While the UK's Channel Tunnel Rail Link is in turmoil, across continental Europe engineers are busy building a high-speed rail network that will provide rapid travel for both passengers and freight throughout the region.
In Italy, the Trenno Alta Velocita is made up of six major city links, forming connections similar in concept to the German ICE system. The TAV joint venture is 45% owned by Italian state railway company FS and the rest is privately owned. TAV is the owner and operator for 50 years and is client for all six sections.
Construction of the latest section between Bologna and Florence has been going on for the last year or so, but although some 90% of this 78km route is in tunnel, tunnelling only started a few months ago. The L3,959bn (£1.4bn) project is due to finish at the end of 2002. A complex planning procedure between 1992 and 1995 drew together regional authorities, the government and local municipalities to secure the agreement of the various parties along the route.
The new line is expected to almost halve travel times between the two cities. TAV services will be the sole user, with freight and commuter trains running on existing lines.
The reason for the seemingly slow start to tunnelling is that Cavet (a consortium of contractor Impregilo, consultant Fiat Engineering, CMC Scarl, Itinera, Federici and CRCPL), working for main contractor Fiat, had to build some 100km of new roads to provide access to the route's remote tunnelling sites. These will be handed over to local authorities when the tunnel is finished. Some of the roads were actually used as a trade-off for permission to build the route as they will provide access to remote villages. Also eight residential areas had to be built at base camps along the route, housing up to 300 workers each.
Bologna to Florence is considered to be one of the most difficult sections of the TAV. It is made up of nine main tunnels totalling 67km, plus 11 access tunnels and two junction tunnels that will serve as links into existing lines in the cities at either end. Just over 1km of viaducts and 4km of embankments are included in the contract.
Even though work started in June 1996, some sections of the route are yet to be finalised. The details of the 18km long Vaglia tunnel link at the Florence end are still being hammered out. Work is progressing on a 6km stretch of the tunnel, but the consortium will have to negotiate an additional payment for the remaining 12km when the route is finalised.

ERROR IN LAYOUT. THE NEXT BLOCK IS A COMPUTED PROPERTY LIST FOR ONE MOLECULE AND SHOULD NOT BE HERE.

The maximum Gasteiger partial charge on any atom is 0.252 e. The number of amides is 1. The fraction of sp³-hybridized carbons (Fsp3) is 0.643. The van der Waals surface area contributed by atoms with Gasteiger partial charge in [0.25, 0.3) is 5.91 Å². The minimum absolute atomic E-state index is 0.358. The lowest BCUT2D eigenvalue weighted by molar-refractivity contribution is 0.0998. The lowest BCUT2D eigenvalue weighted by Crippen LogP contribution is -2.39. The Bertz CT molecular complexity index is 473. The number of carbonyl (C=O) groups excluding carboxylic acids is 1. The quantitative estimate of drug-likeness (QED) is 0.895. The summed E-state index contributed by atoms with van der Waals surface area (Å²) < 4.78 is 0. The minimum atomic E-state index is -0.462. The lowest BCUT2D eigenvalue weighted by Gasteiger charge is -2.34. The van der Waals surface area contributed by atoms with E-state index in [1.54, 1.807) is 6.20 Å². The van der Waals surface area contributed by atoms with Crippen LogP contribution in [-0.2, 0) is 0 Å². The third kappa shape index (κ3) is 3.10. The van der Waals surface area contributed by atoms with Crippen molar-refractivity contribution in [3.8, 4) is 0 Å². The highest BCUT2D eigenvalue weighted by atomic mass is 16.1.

The wide variety of rock types along the entire route has meant that Cavet has had to employ a variety of tunnelling techniques. Generally, ground treatment consists of grouting Sireg glass fibre reinforcement rods drilled into the tunnel face ahead of the drive, with steel fibre reinforced shotcreting over steel support arches. Elsewhere, methods include jet grouting umbrellas, fibreglass face support and rock bolting above, below and ahead of the face. In more difficult ground a small diameter pilot tunnel is driven first and a series of glass fibre ground supports installed in a radial pattern to support the ground for the main excavation. And near tunnel entrances, where the cover is small, permeation grouting will be used.
The ground can be extremely problematic. During construction of an access tunnel to the Raticosa tunnel, work was suspended after only 200m because of unexpected high rock convergence. And to stop the tunnel collapsing, it has been filled with concrete. In the last six months the contractor has been carrying out ground treatment of the mixed clay and boulders around the tunnel and is now carefully removing the concrete with probe tunnels. But Cavet project engineer Marco Pignorini does not expect the problems to affect the overall project programme, with lost time to be made up over the next few years.
At Vaglia ground conditions are better. Competent limestone with clay is being excavated with hydraulic hammers, with the addition of drill and blast where the rock is especially hard. Tunnellers are working around the clock, although not for seven days. But Cavet expects to start working non-stop some time this year, when more faces are open .
Around 6m per face is excavated every day, in 1m and 2m stages depending on the rock quality. The steel rib elements, which are 290mm wide and 160mm thick, are brought to the tunnel in four sections, bolted together and lifted into place at 1.20m centres. When one or two ribs are in place, shotcrete is sprayed on, followed by a geotextile and a PVC waterproofing layer. The final insitu concrete lining will be cast using 12m long Cifa travelling formers. The tunnel invert will be excavated at a later date. All the tunnels will have finished internal diameter of around 11m and will carry twin tracks.